Washington, D.C. -- Ending lingering uncertainty about the future of the Open Internet, the Federal Communications Commission today set sustainable rules of the roads that will protect free expression and innovation on the Internet and promote investment in the nation’s broadband networks.
The FCC has long been committed to protecting and promoting an Internet that nurtures freedom of speech and expression, supports innovation and commerce, and incentivizes expansion and investment by America’s broadband providers. But the agency’s attempts to implement enforceable, sustainable rules to protect the Open Internet have been twice struck down by the courts.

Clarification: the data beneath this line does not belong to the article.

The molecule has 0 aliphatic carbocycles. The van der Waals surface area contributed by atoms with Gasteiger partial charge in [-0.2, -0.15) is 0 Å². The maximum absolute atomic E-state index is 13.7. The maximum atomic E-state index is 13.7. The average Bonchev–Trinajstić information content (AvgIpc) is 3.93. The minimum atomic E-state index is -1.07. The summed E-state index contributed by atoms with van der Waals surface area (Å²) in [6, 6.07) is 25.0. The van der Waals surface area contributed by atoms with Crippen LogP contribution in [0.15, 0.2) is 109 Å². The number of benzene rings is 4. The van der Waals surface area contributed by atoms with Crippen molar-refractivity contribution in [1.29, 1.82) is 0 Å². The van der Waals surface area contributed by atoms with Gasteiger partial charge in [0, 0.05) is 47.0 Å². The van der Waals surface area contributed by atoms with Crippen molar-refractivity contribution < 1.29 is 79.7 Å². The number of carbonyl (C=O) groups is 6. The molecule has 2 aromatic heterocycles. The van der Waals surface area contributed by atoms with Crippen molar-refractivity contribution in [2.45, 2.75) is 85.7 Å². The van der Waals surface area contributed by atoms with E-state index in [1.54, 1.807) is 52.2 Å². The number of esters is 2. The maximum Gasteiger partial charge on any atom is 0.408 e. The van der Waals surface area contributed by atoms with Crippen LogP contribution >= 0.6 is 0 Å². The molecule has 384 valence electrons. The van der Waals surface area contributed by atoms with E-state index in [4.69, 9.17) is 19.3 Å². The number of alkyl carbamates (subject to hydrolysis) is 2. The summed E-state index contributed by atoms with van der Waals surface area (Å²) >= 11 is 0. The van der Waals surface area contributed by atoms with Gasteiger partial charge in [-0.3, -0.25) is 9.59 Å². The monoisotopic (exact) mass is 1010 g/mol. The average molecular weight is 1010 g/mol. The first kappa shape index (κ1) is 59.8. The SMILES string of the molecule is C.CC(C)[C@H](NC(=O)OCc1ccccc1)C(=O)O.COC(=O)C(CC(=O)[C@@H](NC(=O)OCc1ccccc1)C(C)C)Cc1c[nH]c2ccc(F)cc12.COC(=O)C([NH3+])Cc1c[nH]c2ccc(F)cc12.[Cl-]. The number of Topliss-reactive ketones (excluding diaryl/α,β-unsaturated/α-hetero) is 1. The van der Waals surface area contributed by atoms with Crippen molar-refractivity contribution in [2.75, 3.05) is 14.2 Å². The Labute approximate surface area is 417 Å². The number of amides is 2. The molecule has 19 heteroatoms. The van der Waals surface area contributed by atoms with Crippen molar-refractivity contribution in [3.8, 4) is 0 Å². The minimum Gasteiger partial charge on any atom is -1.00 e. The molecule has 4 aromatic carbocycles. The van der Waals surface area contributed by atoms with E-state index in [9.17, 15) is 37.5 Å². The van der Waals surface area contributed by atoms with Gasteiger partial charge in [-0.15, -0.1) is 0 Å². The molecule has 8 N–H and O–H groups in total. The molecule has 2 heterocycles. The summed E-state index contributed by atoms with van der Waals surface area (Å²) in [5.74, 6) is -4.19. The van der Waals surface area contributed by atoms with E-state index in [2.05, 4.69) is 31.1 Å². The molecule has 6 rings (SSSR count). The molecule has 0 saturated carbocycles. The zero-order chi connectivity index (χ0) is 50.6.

Today, the Commission—once and for all—enacts strong, sustainable rules, grounded in multiple sources of legal authority, to ensure that Americans reap the economic, social, and civic benefits of an Open Internet today and into the future. These new rules are guided by three principles: America’s broadband networks must be fast, fair and open—principles shared by the overwhelming majority of the nearly 4 million commenters who participated in the FCC’s Open Internet proceeding.
Absent action by the FCC, Internet openness is at risk, as recognized by the very court that struck down the FCC’s 2010 Open Internet rules last year in Verizon v. FCC.